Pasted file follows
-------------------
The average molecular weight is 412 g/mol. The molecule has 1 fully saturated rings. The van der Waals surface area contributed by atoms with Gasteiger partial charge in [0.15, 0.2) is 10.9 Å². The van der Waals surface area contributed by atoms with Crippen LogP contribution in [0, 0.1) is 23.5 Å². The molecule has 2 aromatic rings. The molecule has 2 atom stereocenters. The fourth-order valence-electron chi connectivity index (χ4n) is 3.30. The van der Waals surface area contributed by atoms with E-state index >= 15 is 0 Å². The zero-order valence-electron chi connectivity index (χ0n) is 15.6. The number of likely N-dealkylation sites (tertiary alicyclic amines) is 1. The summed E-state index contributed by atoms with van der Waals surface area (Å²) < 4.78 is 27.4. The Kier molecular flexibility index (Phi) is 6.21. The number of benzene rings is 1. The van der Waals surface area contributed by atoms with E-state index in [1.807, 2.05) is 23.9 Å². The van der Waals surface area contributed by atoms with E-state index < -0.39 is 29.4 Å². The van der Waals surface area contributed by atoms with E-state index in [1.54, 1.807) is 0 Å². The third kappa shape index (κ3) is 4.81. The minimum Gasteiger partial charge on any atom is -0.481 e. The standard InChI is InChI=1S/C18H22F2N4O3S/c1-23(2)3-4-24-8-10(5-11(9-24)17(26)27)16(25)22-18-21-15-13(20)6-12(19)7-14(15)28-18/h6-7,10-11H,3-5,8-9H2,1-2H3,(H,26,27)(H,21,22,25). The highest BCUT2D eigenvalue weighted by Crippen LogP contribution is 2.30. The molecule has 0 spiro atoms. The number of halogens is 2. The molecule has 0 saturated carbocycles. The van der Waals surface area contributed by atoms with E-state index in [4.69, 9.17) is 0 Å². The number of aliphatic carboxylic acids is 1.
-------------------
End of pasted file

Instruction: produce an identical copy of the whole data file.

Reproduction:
The average molecular weight is 412 g/mol. The molecule has 1 fully saturated rings. The van der Waals surface area contributed by atoms with Gasteiger partial charge in [0.15, 0.2) is 10.9 Å². The van der Waals surface area contributed by atoms with Crippen LogP contribution in [0, 0.1) is 23.5 Å². The molecule has 2 aromatic rings. The molecule has 2 atom stereocenters. The fourth-order valence-electron chi connectivity index (χ4n) is 3.30. The van der Waals surface area contributed by atoms with E-state index >= 15 is 0 Å². The zero-order valence-electron chi connectivity index (χ0n) is 15.6. The number of likely N-dealkylation sites (tertiary alicyclic amines) is 1. The summed E-state index contributed by atoms with van der Waals surface area (Å²) < 4.78 is 27.4. The Kier molecular flexibility index (Phi) is 6.21. The number of benzene rings is 1. The van der Waals surface area contributed by atoms with E-state index in [1.807, 2.05) is 23.9 Å². The van der Waals surface area contributed by atoms with E-state index < -0.39 is 29.4 Å². The van der Waals surface area contributed by atoms with E-state index in [1.54, 1.807) is 0 Å². The third kappa shape index (κ3) is 4.81. The minimum Gasteiger partial charge on any atom is -0.481 e. The standard InChI is InChI=1S/C18H22F2N4O3S/c1-23(2)3-4-24-8-10(5-11(9-24)17(26)27)16(25)22-18-21-15-13(20)6-12(19)7-14(15)28-18/h6-7,10-11H,3-5,8-9H2,1-2H3,(H,26,27)(H,21,22,25). The highest BCUT2D eigenvalue weighted by Crippen LogP contribution is 2.30. The molecule has 0 spiro atoms. The number of halogens is 2. The molecule has 0 saturated carbocycles. The van der Waals surface area contributed by atoms with E-state index in [4.69, 9.17) is 0 Å². The number of aliphatic carboxylic acids is 1.